Read together, these provisions effectively protect ongoing water projects supplying villages and cities in both nations, including the DWCP. They also ensure both nations’ extractions for agricultural and other purposes in areas outside of each country’s Management Area. This is especially important for Saudi Arabia, since a large portion of the aquifer lies in that country. The absence of more detailed pumping restrictions, however, could be worrisome in the long run as projections indicate that current pumping rates will deplete the aquifer in Jordan by mid-century and in Saudi Arabia shortly thereafter (see here).

Also noteworthy is the near absolute prohibition in the Agreement on groundwater pollution. Article 2(4) prohibits horizontal or slant wells explicitly to avoid aquifer pollution, while Article 2(5) creates an affirmative obligation to both protect groundwater against “any pollution” as well as prevent the injection of “any pollutant” into the aquifer. The only caveat is the fact that these obligations are limited to the Management Area; there are no pollution-related or other provisions pertaining to areas outside of the Management Area.

A further unique development found in the Agreement is the creation of a Joint Technical Committee (JTC). It is unique because relatively few agreements over transboundary surface water, and only one for a shared aquifer, have created such mechanisms. In the case of the Al-Sag/Al-Disi Aquifer, while the JTC is entrusted with “the supervision of the implementation of the terms of this Agreement,” it does not have any decision-making authority. Rather, under Article 3(4), it is primarily responsible for monitoring both the quantity and quality of extractions, collecting and exchanging information, analyzing collected data, and submitting their findings to the competent authorities in both nations. Accordingly, it may be argued that derivative to the creation of the JTC is the Agreement’s recognition of the international water law principles of exchange of information and ongoing monitoring, as well as the more progressive notion that such endeavors should be pursued jointly (see Art. 2(3)).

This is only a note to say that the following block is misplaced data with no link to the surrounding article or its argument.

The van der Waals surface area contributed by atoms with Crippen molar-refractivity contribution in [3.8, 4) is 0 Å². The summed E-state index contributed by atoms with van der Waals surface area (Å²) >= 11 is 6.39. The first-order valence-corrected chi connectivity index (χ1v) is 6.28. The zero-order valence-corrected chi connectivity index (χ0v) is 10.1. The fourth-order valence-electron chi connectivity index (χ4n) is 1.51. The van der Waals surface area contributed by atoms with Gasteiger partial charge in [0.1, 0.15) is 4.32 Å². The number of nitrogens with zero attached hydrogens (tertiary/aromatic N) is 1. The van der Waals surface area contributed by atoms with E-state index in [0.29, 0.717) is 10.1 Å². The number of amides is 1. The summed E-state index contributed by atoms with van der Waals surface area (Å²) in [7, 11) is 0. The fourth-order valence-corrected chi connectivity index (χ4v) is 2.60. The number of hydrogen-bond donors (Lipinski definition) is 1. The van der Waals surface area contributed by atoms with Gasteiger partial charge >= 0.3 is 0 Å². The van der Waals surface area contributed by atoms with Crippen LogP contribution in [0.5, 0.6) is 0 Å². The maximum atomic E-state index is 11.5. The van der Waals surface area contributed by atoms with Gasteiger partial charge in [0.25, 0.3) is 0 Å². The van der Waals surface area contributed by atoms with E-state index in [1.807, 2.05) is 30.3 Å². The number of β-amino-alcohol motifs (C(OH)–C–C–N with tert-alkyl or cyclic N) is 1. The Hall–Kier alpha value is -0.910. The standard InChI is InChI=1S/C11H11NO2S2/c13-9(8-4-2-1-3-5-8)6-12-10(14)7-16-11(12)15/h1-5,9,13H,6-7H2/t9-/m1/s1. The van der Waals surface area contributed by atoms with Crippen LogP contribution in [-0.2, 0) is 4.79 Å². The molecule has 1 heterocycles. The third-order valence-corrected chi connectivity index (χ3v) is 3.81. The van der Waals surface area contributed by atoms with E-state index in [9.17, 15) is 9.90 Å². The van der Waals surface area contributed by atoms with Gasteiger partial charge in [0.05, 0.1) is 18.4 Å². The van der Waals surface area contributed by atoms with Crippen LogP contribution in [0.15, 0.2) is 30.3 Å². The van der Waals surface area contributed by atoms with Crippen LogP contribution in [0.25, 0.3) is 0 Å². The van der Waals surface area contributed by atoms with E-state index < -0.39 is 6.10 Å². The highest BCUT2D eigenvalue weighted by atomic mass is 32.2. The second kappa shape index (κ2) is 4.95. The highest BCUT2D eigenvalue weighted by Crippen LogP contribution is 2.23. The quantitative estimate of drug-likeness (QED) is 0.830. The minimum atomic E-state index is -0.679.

While the Agreement is notable for what it includes, it is also significant for what is conspicuously absent from the text. Under contemporary international water law, including trends identified in the emerging international law of transboundary aquifers (see here), two cornerstone principles require: equitable and reasonable utilization, and no significant harm. Neither norm appears explicitly in the Agreement. Possibly, the prohibitions on extraction and types of uses within, as well as the de facto permissible uses outside of, the Management Area could be interpreted as a form of equitable and reasonable utilization. Similarly, the prohibitions on the pollution of the aquifer could be deemed a variation on the rule of no significant harm, at least for purposes of ensuring water quality. Such analyses could be investigated further through access to the negotiators and any documentation that underpinned the Agreement.

One additional well-accepted norm of international water law that is missing from the Agreement: prior notice of planned measures that may have a transboundary effect. However, since all activities requiring groundwater are prohibited in the Protected Area, and limited to municipal purposes in the remaining section of the Management Area, such notice obligations may be superfluous. Of course, it is unclear whether activities in other sections of the aquifer that traverse the Jordanian-Saudi border could have transboundary consequences.


Of the more than 600 transboundary aquifers and ground water systems that have been identified globally (see here), only a miniscule number have any cooperative arrangement among these critical subsurface water resources. Accordingly, the Agreement over the Al-Sag /Al-Disi Aquifer is a significant milestone. It suggests that states may be beginning to recognize the importance of their transboundary aquifers and the need to cooperate with their neighbors. Hopefully others will soon follow suit.

The Kishenganga Awards and their Contributions to International Water Law

August 5th, 2015

The following post is by Dr. Mara Tignino, Senior Lecturer and Coordinator of the Platform for International Water Law, Faculty of Law, University of Geneva. She can be reached at Mara.Tignino [at]


In May 2010, Pakistan initiated an arbitration proceeding against India concerning the construction of a hydroelectric infrastructure project (“KHEP”) undertaken by India on the Kishenganga River—part of the Indus River basin. The KHEP is situated in India-administered Jammu and Kashmir in north-west India, about 12 kilometres upstream of the Line of Control with Pakistan-administered Jammu and Kashmir, and is aimed at producing hydropower via a diversion of the River’s flow. Once completed, the diverted waters would flow through a tunnel around 23.5 kilometres long toward a power facility situated 666 meters below the Kishenganga dam. The water will then be redirected into Wular Lake and the River Jhelum, which flows into the territory of Pakistan. The falling water would drive turbines producing about 330 megawatts of electricity. According to Pakistan, the KHEP will have an impact on water flow downstream in Pakistan and affect its own production of hydropower.